Student Spotlight: National Piano Champ Merges Love of Music, Science
“Even though music is not a product of science, the two fields have direct relations,” affirmed AbdelRahman Bahieldin, an AUC junior pursuing a double major in music performance and engineering, who recently won first place in the prestigious Chopin piano competition in Egypt at the Cairo Conservatory, for the above 18 age group. As part of his award, Bahieldin will travel to Poland in the spring to take master’s classes for one week at the Academy of Music in Krakow.
“I connect to engineering in such a specific way, and I use the same approaches to a problem in music as I do for an engineering problem,” continued Bahieldin on the relation between science and music. “Concentrating simultaneously on music and mechanical engineering has been a dream of mine for a long time, and I’m happy I was able to pursue it at AUC.”
Bahieldin has been studying the piano consistently since he was 5 years old. The exam board of the Royal Schools of Music, also known as ABRSM, has a tiered system of grades and exams that indicate levels of musicianship, from one to eight (eight being the highest). Bahieldin finished grade eight of the ABRSM piano exam when he was 14, during his first year of high school. “This is equivalent to finishing an undergraduate degree in piano,” Bahieldin explained.
Devising a creative career path for his future that combines both of his interests, Bahieldin plans to design musical instruments. “The piano is a very complex mechanical system, and because I understand the physics, the structure of a piano, I believe it would be wise for me to use my divergent skills to become a designer,” he said. “This would combine all of my skills in one job. It’s like double majoring in work.”
In addition to designing a piano, attempts to foresee the wearing down of the instrument and its materials would be futile without a complete understanding of the physics behind its mechanisms, noted Bahieldin. “The strings of a piano need to be tight for hundreds of years,” he said. “The motion of the inner structure of a piano is, plainly, mechanical engineering.”
This connection between engineering and the structures present in a piano’s function are what have drawn Bahieldin into the profession of piano making. “Not all pianos are handmade, but handmade pianos -- which are the best pianos around -- actually produce different timbres and sounds; their unpredictability often leads pianos to produce timbres that are not precisely what a musician needs,” Bahieldin remarked. “Every type of music requires a certain type of piano. For example, Bach would need a different piano timbre than Chopin, who would need a different piano timbre than Chick Corea. Developed machinery would be able to achieve these minute specifications."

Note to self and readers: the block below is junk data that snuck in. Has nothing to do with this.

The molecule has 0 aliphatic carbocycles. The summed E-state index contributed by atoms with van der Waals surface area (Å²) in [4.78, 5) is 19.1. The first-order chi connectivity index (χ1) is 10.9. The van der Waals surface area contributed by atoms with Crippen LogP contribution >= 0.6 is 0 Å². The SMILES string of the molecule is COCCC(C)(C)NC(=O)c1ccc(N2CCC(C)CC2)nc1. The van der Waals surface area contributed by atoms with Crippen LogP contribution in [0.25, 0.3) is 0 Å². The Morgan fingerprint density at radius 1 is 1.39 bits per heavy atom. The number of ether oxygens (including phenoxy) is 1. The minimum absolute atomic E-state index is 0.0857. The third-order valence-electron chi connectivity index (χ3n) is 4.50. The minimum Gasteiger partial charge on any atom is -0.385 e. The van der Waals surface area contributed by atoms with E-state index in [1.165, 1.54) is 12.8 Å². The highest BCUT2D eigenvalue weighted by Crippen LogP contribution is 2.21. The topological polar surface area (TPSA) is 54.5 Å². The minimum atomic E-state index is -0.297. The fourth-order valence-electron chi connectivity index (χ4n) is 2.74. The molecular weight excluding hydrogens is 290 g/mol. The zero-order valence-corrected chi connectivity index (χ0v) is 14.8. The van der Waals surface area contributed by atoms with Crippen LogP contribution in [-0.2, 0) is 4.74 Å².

There is much research to be done with regards to mechanized manufacturing of pianos, argued Bahieldin. "This is a developed field, but there is a lot of new technology to be integrated into this field, which I feel would lead to great leaps in the industry," he said. "Piano making has been a practice for centuries now, yet there is much work to be done beyond the scope of handmade pianos.”
John Baboukis, associate professor and chair of the Department of the Arts at AUC, was director of the music program when Bahieldin first entered the University as an engineering student. Baboukis recalled that Bahieldin was not aware that “a university offering a degree in engineering might also offer a degree in music.” “Evidently, this is an American concept that seems quite foreign here,” Baboukis said, affirming that there is, in fact, a relationship between music and science.
“There is an overwhelming quantity of research to indicate that students who participate in musical activities in primary and secondary schools in the United States get better grades in their other subjects, very much including the sciences. Music teaches discipline; a child learning an extended piece of music has to work on it diligently. The skills acquired in this undertaking apply directly to other endeavors, including those needed in engineering. I suspect that the reverse is also true. Musical study makes people better at engineering, and studying engineering makes a better musician.”
Bahieldin gives much credit for his success to his current piano instructor at AUC, Elena Dzamashvili, as well as to John Baboukis. “Professor Elena is one of the best teachers in Egypt,” said Bahieldin, “I appreciate very much her brilliance, the great number of hours she spent to coach me on my program and her dedication and integrity outside of teaching piano. I would like to dedicate my first place award to her and Professor John Baboukis.”
With his love for the piano going back to his childhood, Bahieldin’s passion is only growing. “Music, organized sound, is a great thing,” he said. “It can express any feeling and uses both sides of the brain.”
Speaking specifically about his instrument, Bahieldin noted, “Piano means harmony. A whole symphony played by an entire orchestra can be created just with the piano. It is this passion for harmony that keeps me playing.”